It is alleged but unconfirmed that the cost is 3 pence PER TONNE (the equivalent of 73 GALLONS FOR 1 PENNY) 
 This contract runs until March 31 2073 but the contract also has a written-in clause for a renewal option for another 99 years. This daylight robbery plunder must be re-negotiated to ensure that Welsh water is able to charge a fair rate for its water. 

Dwr Cymru 
Agreements for the import of water from the Elan Valley Reservoirs provide for Dwr Cymru to supply water from the Elan Valley Reservoirs to Severn Trent Water for 99 years (with an option for Severn Trent Water to renew the supply agreement prior to 31st March, 2073), at an annual charge which varies from year to year by reference to the average of the water supply unit costs of the two companies. The amount of water supplied shall, save in certain circumstances, be as required by Severn Trent Water, but shall not exceed approximately 360 Ml/d. 
 Dwr Cymru are responsible for, and bear the cost of, maintaining, operating and renewing the reservoirs and the abstraction of water. The supply agreement can be renegotiated at an earlier date in certain circumstances, with provision for the terms of the new arrangement to be determined by third parties in the absence of agreement. The agreements also provide for the sale by Dwr Cymru to Severn Trent Water of the Elan Valley aqueduct and connected land and buildings including the treatment plant (the "Elan Valley Assets") at a consideration of £31.7 million.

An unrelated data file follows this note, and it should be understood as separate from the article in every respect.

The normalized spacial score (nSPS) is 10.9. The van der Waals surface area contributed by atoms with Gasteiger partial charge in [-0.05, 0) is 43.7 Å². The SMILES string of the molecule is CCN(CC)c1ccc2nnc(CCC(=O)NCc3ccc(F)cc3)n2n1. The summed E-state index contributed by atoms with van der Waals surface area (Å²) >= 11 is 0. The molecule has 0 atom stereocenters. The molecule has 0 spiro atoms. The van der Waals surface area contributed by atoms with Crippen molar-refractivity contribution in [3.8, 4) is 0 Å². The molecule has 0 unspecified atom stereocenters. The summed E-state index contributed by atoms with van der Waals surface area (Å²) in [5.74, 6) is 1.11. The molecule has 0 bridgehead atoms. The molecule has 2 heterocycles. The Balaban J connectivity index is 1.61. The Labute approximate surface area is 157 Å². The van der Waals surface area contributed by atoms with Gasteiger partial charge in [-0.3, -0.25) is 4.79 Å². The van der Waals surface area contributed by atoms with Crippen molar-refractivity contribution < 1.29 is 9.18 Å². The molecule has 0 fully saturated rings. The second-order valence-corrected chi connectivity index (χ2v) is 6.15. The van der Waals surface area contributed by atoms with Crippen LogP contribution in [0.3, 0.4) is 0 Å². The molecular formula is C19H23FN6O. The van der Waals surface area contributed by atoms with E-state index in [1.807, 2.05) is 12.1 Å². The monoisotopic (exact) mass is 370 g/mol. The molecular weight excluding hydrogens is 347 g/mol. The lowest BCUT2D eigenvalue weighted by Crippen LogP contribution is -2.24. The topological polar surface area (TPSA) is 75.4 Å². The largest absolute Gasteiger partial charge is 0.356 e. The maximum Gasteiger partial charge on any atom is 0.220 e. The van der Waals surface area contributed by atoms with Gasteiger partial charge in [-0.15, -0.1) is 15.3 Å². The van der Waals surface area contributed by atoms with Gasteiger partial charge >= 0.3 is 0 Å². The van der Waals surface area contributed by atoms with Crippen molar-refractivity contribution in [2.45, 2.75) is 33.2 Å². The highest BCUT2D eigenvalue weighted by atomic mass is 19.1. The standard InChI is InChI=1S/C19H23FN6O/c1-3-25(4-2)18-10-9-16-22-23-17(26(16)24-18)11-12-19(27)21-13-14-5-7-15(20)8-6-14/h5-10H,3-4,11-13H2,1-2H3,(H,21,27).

Completion of the sale is deferred until the earlier of 31st March, 2073 and the expiration of 21 years after the death of the last survivor of the issue of the late King George V (whether children or more remote) actually born before the date of his death. 
The consideration is held by trustees upon terms which entitle Dwr Cymru to the income and, in certain circumstances, portions of the capital. During the term of the contract of sale, Severn Trent Water is entitled as licensee to possession and control of the Elan Valley Assets and the benefit of any income from them.
 Severn Trent Water is also obliged to operate and maintain them and meet all costs and liabilities relating thereto.
 Dwr Cymru is entitled for a consideration to take water from the aqueduct to supply certain areas in its own Water Region. If the contract of sale is completed, Dwr Cymru will become entitled to the trust fund absolutely. If the supply agreement becomes subject to renegotiation (including in circumstances where Severn Trent Water gives notice that it intends to renew the agreement for a further 99 years) the contract of sale lapses, save for certain specified provisions in the contract which continue while negotiations are carried out. 
 These provisions include the right of Severn Trent Water to possession and control of the Elan Valley Assets, the right and benefit of any income therefrom, and the obligations of Severn Trent Water to operate and maintain those assets and meet all costs and liabilities relating thereto. As with the supply agreement, the terms of the new contract for sale may be imposed by a third party if Severn Trent Water and Dwr Cymru cannot reach agreement with respect to the arrangements for the use, occupation or ownership of the Elan Valley Assets. During the period that the contract of sale is being so renegotiated, the trustees hold the trust fund for Severn Trent Water absolutely.